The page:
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The rise, fall, and future direction of computer-assisted personalized sedation

Martin, James F.a; Niklewski, Paul J.a,b; White, Jeffrey D.c

Current Opinion in Anesthesiology: August 2019 - Volume 32 - Issue 4 - p 480–487
doi: 10.1097/ACO.0000000000000761
DRUGS IN ANESTHESIA: Edited by Ken B. Johnson
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Purpose of review The first computer-assisted personalized sedation (CAPS) device was developed to address the growing demand for routine endoscopy procedures in the United States in the early 2000s. This review will describe the environment that gave rise to CAPS and summarize the design of that first device. It will then discuss the market forces that led to the fall of CAPS, with sales of the device ending 2 years after commercialization.

Recent findings CAPS was initially conceived as a means to enable proceduralists to administer conscious sedation with propofol safely. In the nearly 20 years since its conception, the expectations of patients and proceduralists for endoscopy sedation, have evolved from conscious sedation to deep. Due to the increased risk inherent in deep sedation, future CAPS devices should be tools for anesthesiologists, not proceduralists.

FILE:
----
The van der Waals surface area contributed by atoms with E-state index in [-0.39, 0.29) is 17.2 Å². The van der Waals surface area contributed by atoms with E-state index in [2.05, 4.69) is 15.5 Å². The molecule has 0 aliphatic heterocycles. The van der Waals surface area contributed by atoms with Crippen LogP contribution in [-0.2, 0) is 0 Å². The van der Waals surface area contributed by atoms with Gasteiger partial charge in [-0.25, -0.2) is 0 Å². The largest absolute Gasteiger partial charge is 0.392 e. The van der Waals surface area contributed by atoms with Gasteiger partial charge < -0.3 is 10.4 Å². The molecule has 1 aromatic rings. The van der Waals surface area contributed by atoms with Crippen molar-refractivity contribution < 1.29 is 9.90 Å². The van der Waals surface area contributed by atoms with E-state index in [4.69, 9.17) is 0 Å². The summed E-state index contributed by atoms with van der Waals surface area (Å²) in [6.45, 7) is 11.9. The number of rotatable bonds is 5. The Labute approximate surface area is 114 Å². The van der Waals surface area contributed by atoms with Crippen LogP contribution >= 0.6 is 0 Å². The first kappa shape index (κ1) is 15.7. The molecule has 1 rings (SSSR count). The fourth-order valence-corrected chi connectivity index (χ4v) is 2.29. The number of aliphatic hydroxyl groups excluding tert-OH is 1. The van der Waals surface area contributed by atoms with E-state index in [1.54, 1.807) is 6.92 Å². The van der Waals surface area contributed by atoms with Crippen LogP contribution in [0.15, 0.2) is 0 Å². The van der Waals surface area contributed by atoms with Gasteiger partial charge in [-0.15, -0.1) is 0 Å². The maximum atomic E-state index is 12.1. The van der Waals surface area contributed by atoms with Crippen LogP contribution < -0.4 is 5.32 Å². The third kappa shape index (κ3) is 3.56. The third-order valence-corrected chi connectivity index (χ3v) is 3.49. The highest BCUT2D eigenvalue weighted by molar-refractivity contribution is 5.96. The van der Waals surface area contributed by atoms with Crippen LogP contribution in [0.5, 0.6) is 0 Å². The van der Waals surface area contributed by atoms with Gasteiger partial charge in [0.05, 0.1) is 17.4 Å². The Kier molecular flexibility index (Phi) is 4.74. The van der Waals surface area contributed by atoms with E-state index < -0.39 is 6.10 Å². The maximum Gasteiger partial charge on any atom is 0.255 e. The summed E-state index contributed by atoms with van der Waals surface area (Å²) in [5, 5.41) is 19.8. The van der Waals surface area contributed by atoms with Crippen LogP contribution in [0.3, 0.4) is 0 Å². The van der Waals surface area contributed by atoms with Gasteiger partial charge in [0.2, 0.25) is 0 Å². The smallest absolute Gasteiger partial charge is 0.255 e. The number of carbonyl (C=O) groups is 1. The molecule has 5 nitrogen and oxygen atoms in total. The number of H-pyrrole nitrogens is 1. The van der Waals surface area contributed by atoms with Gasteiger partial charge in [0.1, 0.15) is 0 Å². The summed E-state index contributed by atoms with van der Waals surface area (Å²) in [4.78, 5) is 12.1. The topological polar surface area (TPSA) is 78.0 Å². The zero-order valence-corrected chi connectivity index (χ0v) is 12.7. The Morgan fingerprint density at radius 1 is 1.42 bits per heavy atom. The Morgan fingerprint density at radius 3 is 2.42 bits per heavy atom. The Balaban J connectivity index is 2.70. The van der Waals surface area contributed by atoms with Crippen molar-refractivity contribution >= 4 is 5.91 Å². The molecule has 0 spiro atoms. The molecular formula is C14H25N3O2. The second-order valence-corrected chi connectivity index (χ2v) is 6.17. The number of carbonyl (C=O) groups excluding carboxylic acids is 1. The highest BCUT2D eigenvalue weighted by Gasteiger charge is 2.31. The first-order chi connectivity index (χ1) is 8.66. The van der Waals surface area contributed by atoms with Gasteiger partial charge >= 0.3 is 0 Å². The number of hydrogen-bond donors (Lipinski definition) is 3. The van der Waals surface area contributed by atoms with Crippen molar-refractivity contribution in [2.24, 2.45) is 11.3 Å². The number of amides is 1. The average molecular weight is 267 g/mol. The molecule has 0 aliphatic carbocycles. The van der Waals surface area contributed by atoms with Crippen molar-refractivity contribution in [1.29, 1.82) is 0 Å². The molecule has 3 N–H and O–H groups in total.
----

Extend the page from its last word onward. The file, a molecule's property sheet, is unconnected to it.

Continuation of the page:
Summary Over $2 billion are spent annually for anesthesia services in routine endoscopic procedures for low-risk patients; a spending rate that is not sustainable. CAPS, in an ‘anesthesia oversight’ model similar to medical supervision, has a future as a cost-efficient means for anesthesia services to provide sedation in endoscopy and other nonoperating room venues. Anesthesiologists should work with medical device companies and payers to develop a CAPS ‘anesthesia oversight’ model.

aMDP-Solutions, LLC

bDepartment of Pharmacology and Systems Physiology, College of Medicine, University of Cincinnati, Cincinnati, Ohio

cDepartment of Anesthesiology, University of Florida, Gainesville, Florida, USA

Correspondence to Paul J. Niklewski, PhD, CARE/Crawley Building, Suite E-870 3230, Eden Avenue, Cincinnati, OH 45267, USA. Tel: +1 513 558 7333; e-mail: niklewpj@ucmail.uc.edu

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